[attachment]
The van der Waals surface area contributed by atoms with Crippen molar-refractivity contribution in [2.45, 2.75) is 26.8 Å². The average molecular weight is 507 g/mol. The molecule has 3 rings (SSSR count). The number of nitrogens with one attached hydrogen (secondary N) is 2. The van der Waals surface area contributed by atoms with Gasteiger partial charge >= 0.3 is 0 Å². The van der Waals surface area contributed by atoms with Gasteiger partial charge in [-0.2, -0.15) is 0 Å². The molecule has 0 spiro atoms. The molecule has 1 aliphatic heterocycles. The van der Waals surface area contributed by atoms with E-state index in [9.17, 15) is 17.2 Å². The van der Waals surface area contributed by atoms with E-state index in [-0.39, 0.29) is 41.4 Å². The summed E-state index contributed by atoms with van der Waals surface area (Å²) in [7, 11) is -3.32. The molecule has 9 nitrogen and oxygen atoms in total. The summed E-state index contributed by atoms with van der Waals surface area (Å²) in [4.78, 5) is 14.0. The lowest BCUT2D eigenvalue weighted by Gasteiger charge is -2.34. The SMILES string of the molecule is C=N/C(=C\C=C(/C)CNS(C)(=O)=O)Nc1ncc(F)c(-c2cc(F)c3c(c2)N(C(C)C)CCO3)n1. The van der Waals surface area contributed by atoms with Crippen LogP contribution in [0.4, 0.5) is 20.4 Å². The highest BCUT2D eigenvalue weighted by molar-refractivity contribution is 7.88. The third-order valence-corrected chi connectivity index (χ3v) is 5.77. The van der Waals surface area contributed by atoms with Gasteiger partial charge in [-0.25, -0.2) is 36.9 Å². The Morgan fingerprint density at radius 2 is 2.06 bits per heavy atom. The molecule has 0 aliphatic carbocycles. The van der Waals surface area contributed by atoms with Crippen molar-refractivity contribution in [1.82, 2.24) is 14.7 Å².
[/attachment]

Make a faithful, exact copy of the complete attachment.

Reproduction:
The van der Waals surface area contributed by atoms with Crippen molar-refractivity contribution in [2.45, 2.75) is 26.8 Å². The average molecular weight is 507 g/mol. The molecule has 3 rings (SSSR count). The number of nitrogens with one attached hydrogen (secondary N) is 2. The van der Waals surface area contributed by atoms with Gasteiger partial charge >= 0.3 is 0 Å². The van der Waals surface area contributed by atoms with Gasteiger partial charge in [-0.2, -0.15) is 0 Å². The molecule has 0 spiro atoms. The molecule has 1 aliphatic heterocycles. The van der Waals surface area contributed by atoms with E-state index in [9.17, 15) is 17.2 Å². The van der Waals surface area contributed by atoms with E-state index in [-0.39, 0.29) is 41.4 Å². The summed E-state index contributed by atoms with van der Waals surface area (Å²) in [7, 11) is -3.32. The molecule has 9 nitrogen and oxygen atoms in total. The summed E-state index contributed by atoms with van der Waals surface area (Å²) in [4.78, 5) is 14.0. The lowest BCUT2D eigenvalue weighted by Gasteiger charge is -2.34. The SMILES string of the molecule is C=N/C(=C\C=C(/C)CNS(C)(=O)=O)Nc1ncc(F)c(-c2cc(F)c3c(c2)N(C(C)C)CCO3)n1. The van der Waals surface area contributed by atoms with Crippen LogP contribution in [0.4, 0.5) is 20.4 Å². The highest BCUT2D eigenvalue weighted by molar-refractivity contribution is 7.88. The third-order valence-corrected chi connectivity index (χ3v) is 5.77. The van der Waals surface area contributed by atoms with Gasteiger partial charge in [-0.25, -0.2) is 36.9 Å². The Morgan fingerprint density at radius 2 is 2.06 bits per heavy atom. The molecule has 0 aliphatic carbocycles. The van der Waals surface area contributed by atoms with Crippen molar-refractivity contribution in [1.82, 2.24) is 14.7 Å².